I've downloaded an application that is a command-line application, and want to put it somewhere where I can run it from the command-line without having to type the path explicitly.

  1. What are the conventional paths used for something like this? /usr/bin? Are there different options, one if I want it for all users, and one if I want it for just a particular user, like my administrator account?

  2. Or should I put it in its own directory under the Applications directory, and add it to the path? If so, which file controls where the path is set?

3 Answers 3


The short answer: you probably want /usr/local/bin. Depending on how recent your macOS is, you may need to update your default $PATH. See below for further details.

(Update from 12-01-2018) At some point since I wrote my original answer, Apple changed its default $PATH. As a result, a lot of what I say below is irrelevant to recent Macs. If you type echo $PATH in a terminal, and /usr/local/bin is first, then you can ignore everything below about changing your $PATH.

Original answer

Macs are unusual in this regard. The default $PATH variable for a regular user looks like this:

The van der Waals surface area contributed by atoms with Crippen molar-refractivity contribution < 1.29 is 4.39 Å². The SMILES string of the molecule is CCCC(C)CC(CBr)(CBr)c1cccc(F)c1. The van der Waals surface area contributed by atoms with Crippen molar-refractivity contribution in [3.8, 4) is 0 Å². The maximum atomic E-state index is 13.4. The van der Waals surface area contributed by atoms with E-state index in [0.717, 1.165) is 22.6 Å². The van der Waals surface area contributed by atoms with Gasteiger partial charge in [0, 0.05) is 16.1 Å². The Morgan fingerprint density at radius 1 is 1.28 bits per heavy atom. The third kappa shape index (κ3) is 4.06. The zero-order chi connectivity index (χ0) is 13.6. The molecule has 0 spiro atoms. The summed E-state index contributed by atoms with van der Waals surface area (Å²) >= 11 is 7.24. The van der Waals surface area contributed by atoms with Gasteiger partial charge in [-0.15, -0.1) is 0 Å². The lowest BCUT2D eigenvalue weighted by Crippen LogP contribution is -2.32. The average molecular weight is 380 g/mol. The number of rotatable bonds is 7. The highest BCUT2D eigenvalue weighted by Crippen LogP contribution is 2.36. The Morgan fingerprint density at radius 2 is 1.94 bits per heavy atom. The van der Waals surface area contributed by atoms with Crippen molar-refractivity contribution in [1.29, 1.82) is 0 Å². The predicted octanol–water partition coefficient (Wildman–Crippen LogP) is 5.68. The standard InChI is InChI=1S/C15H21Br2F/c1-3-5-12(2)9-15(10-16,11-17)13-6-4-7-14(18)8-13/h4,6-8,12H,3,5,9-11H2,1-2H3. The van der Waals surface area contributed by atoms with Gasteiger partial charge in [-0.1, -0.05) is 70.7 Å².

By putting /usr/local/bin after /usr/bin and /bin, Mac upends the usual system. Normally, you can put something into /usr/local/bin (say a second Perl interpreter, compiled in some non-standard way), and then a regular user will hit the custom one rather than the system-wide one first. This is good. Users can get variants, but the system stays pure. Given Apple’s default $PATH, however, items in /usr/bin or /bin will get found before anything in /usr/local/bin. (This basically defeats the purpose of installing, e.g., the custom Perl in /usr/local/bin.)

To fix this, you can change the regular user's $PATH by editing the .profile file in the user's home directory. (That file may not exist, if you have a brand-new install. In that case, create it.)

Semi-related: Homebrew provides excellent package management for Macs. By default, Homebrew installs software into /usr/local, but it does so in a way that makes it very easy to remove things and return to a vanilla state later.

  • 3
    On my freshly installed OsX 10.13.6 (High Sierra), the path does contain /usr/local/bin first (even though the folder doesn't even exist) by default.
    – Legolas
    Commented Nov 30, 2018 at 15:15
  • 2
    @Legolas Apple appears to have changed how they handle this. I'll edit the post.
    – Telemachus
    Commented Dec 1, 2018 at 15:21

/usr/local/bin and /usr/local/sbin are well worth adding to your path, as a lot of makefiles for source builds are defaulted to install there.

If you use MacPorts, it's worth adding /opt/local/bin and /opt/local/sbin as well.

The best way to do this is to add

export PATH=/usr/local/bin:/usr/local/sbin:/opt/local/bin:/opt/local/sbin:$PATH

to the .bashrc file in your home directory (which is hidden, so the CLI is the best way to to do this), or, if you want to change the system wide path, add the same line to /etc/bashrc (not hidden), but you will need to sudo to do this.